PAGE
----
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Server-Side-Rendering Renaissance

In the early days of the internet, web development was very straightforward. There was no JavaScript, which means no React or Vue, no endless debates. The only tool at our disposal for creating websites was HTML. To create dynamic websites, we had to generate the HTML dynamically in the server. This technique is called server-side-rendering (SSR). For example, upon a user request for a page, the server had to query the database and generate an HTML file and serve it to the client based on the results. Whenever the user navigates to a new page, the page is fully reloaded with the new HTML file. SSR as mentioned was the only way to build websites at the time. As the internet evolved, the need to create more complex websites increased. This led to introducing CSS and JavaScript. Together they were used to create dynamic websites that can react to user interactions. A singular point that changed web development forever is the invention of AJAX by Microsoft. AJAX provided a way to modify the DOM on the client-side and dispatch asynchronous HTTP requests back to the server. This opened the door to improve the performance of websites drastically. We no longer need to do a full reload to the page. We can dispatch a request and, based on the response, modify on the client-side the page. Today, AJAX requests are very popular, but at the time, this was innovative and revolutionary.

The Birth of Single Page Applications

In the search for improving the performance of the web, developers started to wonder if SSR can be replaced with a new technique that will be more performant. SSR's problem is that it delays the rendering of the whole page until all the required data is resolved. This means that the first paint might take a lot of time. Thanks to AJAX, we no longer need to load the page as a whole. We can load parts of it. With the essence of this concept and the frameworks at the time, such as Backbone, Ember, and Angular 1, the Single Page Application (SPA) was born.  SPA takes care of everything on the client-side, this includes even routing. We can store all our assets in a CDN and deliver them to our users, with no need to dynamically generate a single HTML file. No matter what page the user requests, they will always get the same index.html file as a response. To provide data dynamically for the SPA, Web API was introduced. Web API consists of HTTP endpoints that only delivers data, usually in JSON format. Some modern implementation of Web API might follow the REST API convention or GraphQL. The SPA can send a request to any of these endpoints to receive the data it needs and modify the DOM accordingly.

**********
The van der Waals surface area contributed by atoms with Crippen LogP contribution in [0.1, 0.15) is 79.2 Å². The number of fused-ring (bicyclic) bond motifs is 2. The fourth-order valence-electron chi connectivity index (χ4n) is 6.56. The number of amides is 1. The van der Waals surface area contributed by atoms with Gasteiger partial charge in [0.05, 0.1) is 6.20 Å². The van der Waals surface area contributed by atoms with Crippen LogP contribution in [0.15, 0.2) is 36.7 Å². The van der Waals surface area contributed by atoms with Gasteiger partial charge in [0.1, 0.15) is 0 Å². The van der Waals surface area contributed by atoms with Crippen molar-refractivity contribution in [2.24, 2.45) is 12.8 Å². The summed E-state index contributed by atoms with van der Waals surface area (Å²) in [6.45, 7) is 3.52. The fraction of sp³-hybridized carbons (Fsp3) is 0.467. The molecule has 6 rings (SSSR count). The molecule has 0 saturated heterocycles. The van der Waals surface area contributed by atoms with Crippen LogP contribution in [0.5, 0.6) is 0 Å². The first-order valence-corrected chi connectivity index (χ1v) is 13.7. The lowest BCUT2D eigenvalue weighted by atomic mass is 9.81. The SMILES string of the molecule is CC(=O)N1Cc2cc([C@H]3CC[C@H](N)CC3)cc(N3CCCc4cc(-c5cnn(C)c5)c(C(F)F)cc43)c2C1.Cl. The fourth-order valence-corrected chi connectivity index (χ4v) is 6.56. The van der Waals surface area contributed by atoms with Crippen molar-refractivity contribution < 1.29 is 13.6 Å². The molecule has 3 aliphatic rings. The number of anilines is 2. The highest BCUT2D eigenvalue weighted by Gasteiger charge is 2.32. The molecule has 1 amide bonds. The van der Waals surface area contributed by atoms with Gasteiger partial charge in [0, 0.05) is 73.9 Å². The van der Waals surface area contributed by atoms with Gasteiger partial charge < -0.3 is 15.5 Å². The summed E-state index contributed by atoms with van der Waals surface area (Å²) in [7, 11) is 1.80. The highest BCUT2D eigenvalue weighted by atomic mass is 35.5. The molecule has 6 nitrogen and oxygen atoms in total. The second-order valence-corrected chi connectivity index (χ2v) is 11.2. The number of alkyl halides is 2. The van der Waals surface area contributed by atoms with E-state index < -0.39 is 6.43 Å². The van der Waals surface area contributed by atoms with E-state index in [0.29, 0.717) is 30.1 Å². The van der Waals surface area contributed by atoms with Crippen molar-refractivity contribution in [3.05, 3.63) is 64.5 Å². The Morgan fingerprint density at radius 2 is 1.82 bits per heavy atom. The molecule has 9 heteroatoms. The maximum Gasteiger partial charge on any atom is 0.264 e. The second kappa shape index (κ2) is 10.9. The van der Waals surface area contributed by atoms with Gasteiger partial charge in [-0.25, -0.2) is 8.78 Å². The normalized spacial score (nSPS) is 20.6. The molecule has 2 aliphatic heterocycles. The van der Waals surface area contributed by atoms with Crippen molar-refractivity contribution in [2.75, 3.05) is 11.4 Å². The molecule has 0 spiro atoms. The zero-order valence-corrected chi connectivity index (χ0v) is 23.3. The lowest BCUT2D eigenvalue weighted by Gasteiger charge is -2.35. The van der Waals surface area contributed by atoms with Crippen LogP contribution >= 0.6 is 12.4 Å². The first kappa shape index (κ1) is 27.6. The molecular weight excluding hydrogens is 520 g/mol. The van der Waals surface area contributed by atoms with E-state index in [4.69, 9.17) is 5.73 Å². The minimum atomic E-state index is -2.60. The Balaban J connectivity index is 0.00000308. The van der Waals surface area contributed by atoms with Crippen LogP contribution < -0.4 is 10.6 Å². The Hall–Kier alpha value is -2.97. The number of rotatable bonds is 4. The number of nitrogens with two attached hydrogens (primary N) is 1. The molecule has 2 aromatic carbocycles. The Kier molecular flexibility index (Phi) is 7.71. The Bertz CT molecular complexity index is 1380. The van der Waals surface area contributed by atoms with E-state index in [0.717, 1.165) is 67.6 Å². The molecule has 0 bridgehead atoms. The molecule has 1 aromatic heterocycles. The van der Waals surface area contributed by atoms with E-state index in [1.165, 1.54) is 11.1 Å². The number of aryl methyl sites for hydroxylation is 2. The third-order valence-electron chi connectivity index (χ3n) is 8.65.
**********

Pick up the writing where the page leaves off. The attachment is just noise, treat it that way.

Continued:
Server-Side-Rendering 2.0

Although single-page-applications seemed very promising, they sacrificed an important aspect of the web, which is SEO. Suddenly, search engines could not index the different pages of a SPA correctly. At the time, the search engine bots heavily relied on the meta tags in the HTML's head. And now, with SPA, the meta tags can only be set in the client because there's no server. Unfortunately, the bots didn't execute JavaScript, so the meta tags cannot be updated. Thus it caused the bots to misbehave on these sites. By now, the bots have evolved and some of them do execute JavaScript but it still not bullet-proof. It's worth noting that SEO is essential for the growth of many products, such as Stackoverflow and GitHub. This calls for a new solution that will combine the pros of both worlds of SSR and SPA. The hybrid model, or as I love to call it, SSR 2.0, delivers different HTML for every page but does not necessarily render everything on the server-side. You render only the bare minimum required for SEO and then let the client-side do the rest incrementally. Next.js is one of the frameworks that push server-side-rendering to the front line and keep innovating in this domain. Next.js made it more user-friendly to build a server-side-rendering application that follows the best practices of performance and includes a modern framework (React) inside. One of their latest inventions is called Incremental Static Generation (ISG). With ISG, you can render the page on the server and then cache it in the CDN so the following visitors will get it almost instantly. Of course, you could have done it before, but Next.js made it all so simple. Cache invalidation is one of the hardest problems to solve for a developer, and they do it for you. You can also set a cache policy. For example, refresh the page every 1 minute. When I migrated from SSR to ISG, it dramatically increased the Lighthouse score. And it was super easy to do. ISG is an important step to make SSR applications much more performant and I believe it will be embraced by more SSR frameworks.

What's Next?

The growing popularity of web development will not stop any time soon, which means new frameworks and techniques will emerge. If I read the map correctly, we're about to do a full cycle. We started with SSR, one application for both back-end and front-end. Followed by SPA, one application for the front-end, and another one for the Web API. And the next trend is going to be Zero-API, with no need for a dedicated application for Web API. This is what Ruby on Rails and Elixir Phoenix are all about. For some reason, this idea didn't penetrate the JavaScript community. But now it seems that it does, have a look at RedwoodJS and Blitz.js that would like to achieve exactly this.

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